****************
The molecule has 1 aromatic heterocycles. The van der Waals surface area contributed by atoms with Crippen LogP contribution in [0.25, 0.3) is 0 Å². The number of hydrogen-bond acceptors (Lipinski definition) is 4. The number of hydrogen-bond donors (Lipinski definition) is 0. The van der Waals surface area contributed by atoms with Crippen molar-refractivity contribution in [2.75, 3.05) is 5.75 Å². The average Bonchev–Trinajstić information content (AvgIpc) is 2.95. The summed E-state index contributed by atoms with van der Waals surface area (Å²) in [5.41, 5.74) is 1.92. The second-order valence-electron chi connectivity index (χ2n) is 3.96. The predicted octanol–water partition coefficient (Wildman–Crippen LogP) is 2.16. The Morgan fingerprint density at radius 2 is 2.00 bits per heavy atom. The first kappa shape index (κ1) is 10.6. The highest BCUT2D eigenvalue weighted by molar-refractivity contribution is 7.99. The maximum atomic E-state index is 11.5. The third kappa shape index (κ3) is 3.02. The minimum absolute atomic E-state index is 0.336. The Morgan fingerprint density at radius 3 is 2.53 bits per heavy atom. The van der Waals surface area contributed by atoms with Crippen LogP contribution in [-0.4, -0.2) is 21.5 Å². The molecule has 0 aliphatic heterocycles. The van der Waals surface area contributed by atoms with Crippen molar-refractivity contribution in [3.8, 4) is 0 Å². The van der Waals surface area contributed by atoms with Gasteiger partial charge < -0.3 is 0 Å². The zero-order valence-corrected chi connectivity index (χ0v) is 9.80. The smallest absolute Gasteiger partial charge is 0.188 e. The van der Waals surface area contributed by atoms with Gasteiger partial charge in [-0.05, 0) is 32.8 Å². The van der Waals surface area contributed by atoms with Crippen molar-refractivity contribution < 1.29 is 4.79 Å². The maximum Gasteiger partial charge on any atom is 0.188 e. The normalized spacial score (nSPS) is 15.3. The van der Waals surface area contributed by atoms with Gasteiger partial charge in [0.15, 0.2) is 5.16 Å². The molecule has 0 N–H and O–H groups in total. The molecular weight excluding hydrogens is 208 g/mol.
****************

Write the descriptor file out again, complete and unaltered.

The molecule has 1 aromatic heterocycles. The van der Waals surface area contributed by atoms with Crippen LogP contribution in [0.25, 0.3) is 0 Å². The number of hydrogen-bond acceptors (Lipinski definition) is 4. The number of hydrogen-bond donors (Lipinski definition) is 0. The van der Waals surface area contributed by atoms with Crippen molar-refractivity contribution in [2.75, 3.05) is 5.75 Å². The average Bonchev–Trinajstić information content (AvgIpc) is 2.95. The summed E-state index contributed by atoms with van der Waals surface area (Å²) in [5.41, 5.74) is 1.92. The second-order valence-electron chi connectivity index (χ2n) is 3.96. The predicted octanol–water partition coefficient (Wildman–Crippen LogP) is 2.16. The Morgan fingerprint density at radius 2 is 2.00 bits per heavy atom. The first kappa shape index (κ1) is 10.6. The highest BCUT2D eigenvalue weighted by molar-refractivity contribution is 7.99. The maximum atomic E-state index is 11.5. The third kappa shape index (κ3) is 3.02. The minimum absolute atomic E-state index is 0.336. The Morgan fingerprint density at radius 3 is 2.53 bits per heavy atom. The van der Waals surface area contributed by atoms with Crippen LogP contribution in [-0.4, -0.2) is 21.5 Å². The molecule has 0 aliphatic heterocycles. The van der Waals surface area contributed by atoms with Crippen molar-refractivity contribution in [3.8, 4) is 0 Å². The van der Waals surface area contributed by atoms with Gasteiger partial charge < -0.3 is 0 Å². The zero-order valence-corrected chi connectivity index (χ0v) is 9.80. The smallest absolute Gasteiger partial charge is 0.188 e. The van der Waals surface area contributed by atoms with Gasteiger partial charge in [-0.05, 0) is 32.8 Å². The van der Waals surface area contributed by atoms with Crippen molar-refractivity contribution < 1.29 is 4.79 Å². The maximum Gasteiger partial charge on any atom is 0.188 e. The normalized spacial score (nSPS) is 15.3. The van der Waals surface area contributed by atoms with Gasteiger partial charge in [0.15, 0.2) is 5.16 Å². The molecule has 0 N–H and O–H groups in total. The molecular weight excluding hydrogens is 208 g/mol.